Yet we should not be smugly watching from afar for the danger to any church and to Lutherans is the transformation of doctrine by the seemingly subtle change in practice.  Eventually, the doctrine will be changed and the change will seem perfectly normal and even seem as if it is what we have always believed.  This is how Lutherans became iconoclastic and how Lutheran worship began to be seen as a slightly more liturgical version of generic Protestantism to the point where the weekly Eucharist appeared foreign to Lutheranism, private confession seemed alien to this church, and the rich ceremonial life became a stranger to Lutherans.  While it is tempting to think of this as a stylistic evolution, when happened was not style at all.  Instead Lutheran piety shifted from the means of grace to feelings and the profoundly sacramental shape of the faith became a Word centered faith (almost in opposition to the Sacraments).  Lutherans began to substitute an inerrant Word for an efficacious one, satisfied that if Scripture was preserved it was not so important what kind of Scripture was preserved.  That is not to say that inerrancy is foreign to Lutheranism but to ask what benefit is it to keep a Scripture without error if it is primarily a book of information, rules, and history and not the living voice of God addressing His people with His gracious favor in Christ?

What we do on Sunday morning will affect what we believe on Monday morning.  Francis knows this and this is the tack he is using to reshape Roman Catholicism.  We Lutherans may be a little slow to catch on but we had better wake up.  The ELCA has already reconciled the ordination of women to the Lutheran faith so deeply that even former ELCA folks who disdain the CWA 2009 changes in sexuality refuse to open women's ordination to review.  In the same way, those who remain within the pale of the ELCA have now grow accustomed to same sex marriage and the full GLBTQ agenda and are shocked that Lutherans might object.  In Missouri we refuse to address the diversity of what happens on Sunday morning to what the Augustana insists and in failing to hold each other accountable have laid the groundwork for a Lutheranism that will end up believing like the evangelicalism it mimics on Sunday morning.  Close(d) communion that continues to be affirmed in convention has become a dirty word to some parishes and some regions of our church body and this is ample demonstration that a doctrine which fails to inform practice will become a forgotten doctrine no longer believed.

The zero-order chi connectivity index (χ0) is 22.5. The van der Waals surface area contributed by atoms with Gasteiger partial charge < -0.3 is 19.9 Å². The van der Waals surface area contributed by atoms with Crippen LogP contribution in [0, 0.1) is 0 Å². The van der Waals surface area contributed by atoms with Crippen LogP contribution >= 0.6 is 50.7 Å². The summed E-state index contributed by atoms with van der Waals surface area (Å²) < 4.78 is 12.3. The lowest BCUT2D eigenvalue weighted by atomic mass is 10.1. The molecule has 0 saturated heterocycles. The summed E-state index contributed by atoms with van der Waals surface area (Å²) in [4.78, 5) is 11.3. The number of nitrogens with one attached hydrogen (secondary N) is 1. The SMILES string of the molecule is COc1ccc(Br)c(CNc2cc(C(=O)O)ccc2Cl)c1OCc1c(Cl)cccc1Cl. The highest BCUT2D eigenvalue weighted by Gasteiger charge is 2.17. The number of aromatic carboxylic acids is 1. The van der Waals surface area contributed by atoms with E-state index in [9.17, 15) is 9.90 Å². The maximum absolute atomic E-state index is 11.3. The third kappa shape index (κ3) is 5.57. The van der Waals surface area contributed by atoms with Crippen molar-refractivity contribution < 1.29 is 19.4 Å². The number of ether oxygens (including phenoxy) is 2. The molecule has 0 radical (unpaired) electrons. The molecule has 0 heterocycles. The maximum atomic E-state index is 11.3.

4 comments:

Jason Kiefer said...

This current pop is a disaster. And while our ecumenical sectarians in the ELCA will hate hearing this, Francis is embodying the Pope as Antichrist that Lutheran forefathers railed against. I view him as doing what is right in his own mind. Lord have mercy on the Catholic Church.

John Flanagan said...

Change is inevitable and predictable because history is dynamic, not static. One cannot engage in wishful thinking about the way we want things to remain. New and old hersies abound across all denominations. The ELCA splintered the Lutheran church in a profoundly negative way, but even this fact is nothing new, as Christ warned us about false teachers and those who would fall away...indeed the blind leading the blind into perdition.

Anonymous said...

LCMS does not need a singular pope, as congregationalism, adiaphora, missions, and lack of commitment to the Book of Concord has allowed for disintegration of worship, liturgy, and the resultant bad doctrine. While the battle must be fought to retain our doctrine, in many cases it is too late and the doctrinal chaos continues.

Larry Gorlitz said...

I believe you meant "Arminianism", not a doctrine related to being Armenian.